Activator Empowering The Youth Through Literacy

Thando Mkoyi, a self-motivated literacy specialist and Activator based in Khayelitsha, hosted yet another eye-opening Sinovuyo Township Reads workshop on literacy at the Khayelitsha Site B library on Saturday, August 20.

The event which was filled to capacity by Khayelitsha residents included- amongst others- children and parents of all ages. The event was to bring together a community faced by a growing number of learners dropping out of school due to inabilities to read and write.

“We are here to cross fertilise and to find some alternative methods on how we can get our township reading”, says Mkoyi, “Promoting the usage of our mother tongue languages and creating inclusive spaces for our children and community to read and be accountable to its own development.”

Ekukhanyeni’s Public Primary School 11-year old Oyisa Ndilele says “Ever since I joined this program I have drastically improved on my reading and writing skills at school, as a result I now read my home language [isiXhosa] with confidence and understanding.”

“I’m also part of an organisation called Nali-Bali (here is a story) which works hand-in-hand with Sinovuyo Township Reads. Nali-Bali keeps me grounded and focused as a young promising graduate”, adds Oyisa.

20-years’ service provider at the Khayelitsha library, Lindi Dyantyi, says “The importance of reading to our children helps develop verbal abilities in expressing feelings. Because I support initiatives that elevates a black child, I make sure that even learners who do not have money to make book copies at the library are assisted. I do this out of my own pocket at times.”

Delivering his message for the day, workshop organiser Thando Mkoyi said “Only 5% of children are being read to, while 17% are active readers.” He said this is tantamount to the number of learners that makes it in tertiary these days, if one gets lucky.

Mkoyi tasked Early Childhood Development Centres (ECD’s) practitioners to create a culture centred foundation phase for learners to learn to read and write at an early age. “One of the challenges we are facing is that we do all what we can at crèche, if the parents at home will not enforce their children to practise what was learnt, these children will not succeed at all if they will rely on us only”, said ECD practitioner Nosandile Mazomba.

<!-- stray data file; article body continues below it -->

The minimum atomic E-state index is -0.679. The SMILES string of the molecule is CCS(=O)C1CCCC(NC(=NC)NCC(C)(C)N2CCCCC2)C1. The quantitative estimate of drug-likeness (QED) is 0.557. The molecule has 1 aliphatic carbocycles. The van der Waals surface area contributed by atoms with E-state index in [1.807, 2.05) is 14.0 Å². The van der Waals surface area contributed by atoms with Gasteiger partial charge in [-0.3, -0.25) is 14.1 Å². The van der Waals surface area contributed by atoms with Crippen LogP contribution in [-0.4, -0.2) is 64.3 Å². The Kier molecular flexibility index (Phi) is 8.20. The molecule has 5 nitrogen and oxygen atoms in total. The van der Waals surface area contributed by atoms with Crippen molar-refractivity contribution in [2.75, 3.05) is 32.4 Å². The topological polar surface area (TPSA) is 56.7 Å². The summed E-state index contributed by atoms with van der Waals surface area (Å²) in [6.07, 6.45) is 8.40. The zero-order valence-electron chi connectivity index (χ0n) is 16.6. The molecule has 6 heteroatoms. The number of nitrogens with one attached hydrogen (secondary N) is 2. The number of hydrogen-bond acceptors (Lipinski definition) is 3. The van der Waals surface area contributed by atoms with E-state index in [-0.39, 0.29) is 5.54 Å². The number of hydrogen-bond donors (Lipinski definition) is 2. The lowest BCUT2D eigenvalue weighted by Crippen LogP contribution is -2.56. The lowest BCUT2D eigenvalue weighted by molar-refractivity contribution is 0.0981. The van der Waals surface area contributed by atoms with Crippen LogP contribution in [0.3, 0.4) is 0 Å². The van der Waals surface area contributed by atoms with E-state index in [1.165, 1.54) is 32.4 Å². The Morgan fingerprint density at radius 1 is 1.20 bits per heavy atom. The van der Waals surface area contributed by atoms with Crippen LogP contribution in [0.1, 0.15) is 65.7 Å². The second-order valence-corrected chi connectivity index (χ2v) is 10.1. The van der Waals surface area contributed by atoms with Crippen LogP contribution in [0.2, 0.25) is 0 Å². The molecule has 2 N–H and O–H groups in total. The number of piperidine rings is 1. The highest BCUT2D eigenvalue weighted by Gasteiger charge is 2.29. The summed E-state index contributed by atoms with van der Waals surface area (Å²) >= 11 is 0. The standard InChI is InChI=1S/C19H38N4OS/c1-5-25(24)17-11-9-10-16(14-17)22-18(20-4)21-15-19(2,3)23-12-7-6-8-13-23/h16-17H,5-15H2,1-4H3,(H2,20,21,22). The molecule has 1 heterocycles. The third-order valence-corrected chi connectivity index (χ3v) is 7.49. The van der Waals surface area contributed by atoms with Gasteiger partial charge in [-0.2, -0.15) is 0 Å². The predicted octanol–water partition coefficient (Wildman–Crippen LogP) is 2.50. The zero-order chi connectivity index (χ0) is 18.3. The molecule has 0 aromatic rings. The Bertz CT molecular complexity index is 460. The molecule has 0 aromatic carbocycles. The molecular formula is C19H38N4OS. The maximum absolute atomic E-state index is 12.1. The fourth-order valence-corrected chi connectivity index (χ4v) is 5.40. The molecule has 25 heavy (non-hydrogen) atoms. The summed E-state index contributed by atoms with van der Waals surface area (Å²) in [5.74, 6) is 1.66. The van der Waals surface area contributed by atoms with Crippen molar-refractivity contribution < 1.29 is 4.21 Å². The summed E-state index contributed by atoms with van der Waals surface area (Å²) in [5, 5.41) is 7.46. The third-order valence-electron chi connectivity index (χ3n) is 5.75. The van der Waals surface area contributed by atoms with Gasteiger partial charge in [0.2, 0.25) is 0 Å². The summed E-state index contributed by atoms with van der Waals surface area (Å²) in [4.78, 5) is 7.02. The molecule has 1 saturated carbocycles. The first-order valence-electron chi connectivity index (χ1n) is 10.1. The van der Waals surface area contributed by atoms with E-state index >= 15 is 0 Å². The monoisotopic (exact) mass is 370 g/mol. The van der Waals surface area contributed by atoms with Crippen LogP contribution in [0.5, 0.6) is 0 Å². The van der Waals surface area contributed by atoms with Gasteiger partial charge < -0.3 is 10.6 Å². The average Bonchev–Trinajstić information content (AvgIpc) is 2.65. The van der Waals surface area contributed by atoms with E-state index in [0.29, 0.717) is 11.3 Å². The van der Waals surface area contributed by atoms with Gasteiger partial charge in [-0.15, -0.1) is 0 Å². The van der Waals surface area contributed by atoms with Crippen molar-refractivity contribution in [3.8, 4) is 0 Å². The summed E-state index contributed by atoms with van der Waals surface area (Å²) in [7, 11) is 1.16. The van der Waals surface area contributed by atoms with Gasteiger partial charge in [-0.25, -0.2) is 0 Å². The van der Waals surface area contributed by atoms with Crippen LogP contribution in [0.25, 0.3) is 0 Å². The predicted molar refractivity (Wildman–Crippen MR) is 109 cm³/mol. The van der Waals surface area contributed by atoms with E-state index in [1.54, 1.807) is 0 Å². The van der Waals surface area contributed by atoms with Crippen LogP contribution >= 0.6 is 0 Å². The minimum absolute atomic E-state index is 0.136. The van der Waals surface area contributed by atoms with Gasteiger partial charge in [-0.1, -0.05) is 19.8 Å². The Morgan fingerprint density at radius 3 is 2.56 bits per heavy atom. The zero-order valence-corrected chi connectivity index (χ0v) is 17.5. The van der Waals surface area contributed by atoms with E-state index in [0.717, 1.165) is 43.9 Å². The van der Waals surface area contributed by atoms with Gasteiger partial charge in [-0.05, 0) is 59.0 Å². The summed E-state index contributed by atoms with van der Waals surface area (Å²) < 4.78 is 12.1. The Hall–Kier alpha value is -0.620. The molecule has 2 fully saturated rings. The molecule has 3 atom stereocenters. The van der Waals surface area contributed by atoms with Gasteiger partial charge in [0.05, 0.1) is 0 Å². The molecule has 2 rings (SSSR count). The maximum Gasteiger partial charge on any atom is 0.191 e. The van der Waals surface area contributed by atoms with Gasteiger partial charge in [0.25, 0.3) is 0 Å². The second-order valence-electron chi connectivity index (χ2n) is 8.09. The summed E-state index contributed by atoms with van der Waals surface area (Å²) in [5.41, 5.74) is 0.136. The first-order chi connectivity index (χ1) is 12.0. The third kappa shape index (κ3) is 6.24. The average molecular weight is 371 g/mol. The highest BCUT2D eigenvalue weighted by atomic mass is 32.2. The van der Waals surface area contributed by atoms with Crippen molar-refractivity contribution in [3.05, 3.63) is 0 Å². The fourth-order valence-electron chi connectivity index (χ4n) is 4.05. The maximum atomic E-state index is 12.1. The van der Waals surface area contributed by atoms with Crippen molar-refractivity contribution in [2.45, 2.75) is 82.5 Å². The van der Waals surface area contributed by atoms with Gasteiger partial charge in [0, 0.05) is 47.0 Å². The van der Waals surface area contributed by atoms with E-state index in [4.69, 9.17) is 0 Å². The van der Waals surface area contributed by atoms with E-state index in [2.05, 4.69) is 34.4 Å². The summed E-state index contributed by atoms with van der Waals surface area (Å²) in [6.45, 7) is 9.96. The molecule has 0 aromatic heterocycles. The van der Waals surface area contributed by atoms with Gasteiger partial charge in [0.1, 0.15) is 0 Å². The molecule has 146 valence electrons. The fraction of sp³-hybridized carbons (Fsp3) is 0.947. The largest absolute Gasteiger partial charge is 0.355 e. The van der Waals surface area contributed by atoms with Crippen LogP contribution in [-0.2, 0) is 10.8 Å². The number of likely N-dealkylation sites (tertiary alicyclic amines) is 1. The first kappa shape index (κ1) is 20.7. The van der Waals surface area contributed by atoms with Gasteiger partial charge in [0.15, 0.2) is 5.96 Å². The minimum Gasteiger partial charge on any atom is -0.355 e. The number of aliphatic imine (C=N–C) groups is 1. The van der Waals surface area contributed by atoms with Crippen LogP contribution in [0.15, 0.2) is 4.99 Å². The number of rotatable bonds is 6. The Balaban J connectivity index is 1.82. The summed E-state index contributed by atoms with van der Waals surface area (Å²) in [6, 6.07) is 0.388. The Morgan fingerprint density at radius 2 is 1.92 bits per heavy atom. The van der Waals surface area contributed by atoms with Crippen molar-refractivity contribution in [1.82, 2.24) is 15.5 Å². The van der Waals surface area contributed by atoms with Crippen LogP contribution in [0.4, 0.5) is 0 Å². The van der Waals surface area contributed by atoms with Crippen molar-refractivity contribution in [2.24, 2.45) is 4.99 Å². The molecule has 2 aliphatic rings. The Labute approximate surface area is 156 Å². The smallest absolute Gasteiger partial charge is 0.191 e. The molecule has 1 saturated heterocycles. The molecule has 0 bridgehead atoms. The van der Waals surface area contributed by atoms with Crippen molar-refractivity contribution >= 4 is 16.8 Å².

Language Activist, Vuyisile Fefeza said that reading improves concentration and is fun if it is understandable. He added that even when one listens to the radio, IsiXhosa speaking presenters from the popular township community radio station Zibonele FM tend to mix their mother tongue with English. “ That to me doesn’t sit well because it is not like these people cannot read, write and speak their mother tongue fluently, it is because they want to fit in these so called cool circles of model-C learners”, he adds.

“The Vukani Newspaper, which is a community paper, has sections written in English, whereas English readers get their newspapers strictly in English with no compromise. Whose interests are we serving if our own community paper cannot address us in our own mother tongue?” asked Fefeza.

Cape Town TV presenter and Radio personality Doctor April, popularly known as “Mphathiswa” (Minister) said “I’m here today to give support to my fellow Activator and long- time friend in this initiative that seeks to build our communities for the better.You would remember that Khayelitsha is mostly known for its high level of crime, which in most cases the root cause of this is the continuous drop-out of black children from school because they cannot cope well.”

“Why is it that there are less children of colour that dropout from school? It is because they are able to express themselves in their mother tongue everywhere they go from an early age.”

“English is the language they use to communicate at home, it is also the language that is written in most textbooks at schools and is still the medium of instruction for everyone” added April.

However, multilingual professional storyteller Xolisa Guzula emphasised on a united front approach to tackle the literacy problem facing communities. Guzula encouraged children and parents to form relationships that are careering based and motivated.

“Parents should be curious to know what their children learn at school on a daily basis and visit the schools during the year, not only when a child fails a subject and only then interest is shown, it’s too late.” concluded  enthusiastic Guzula.

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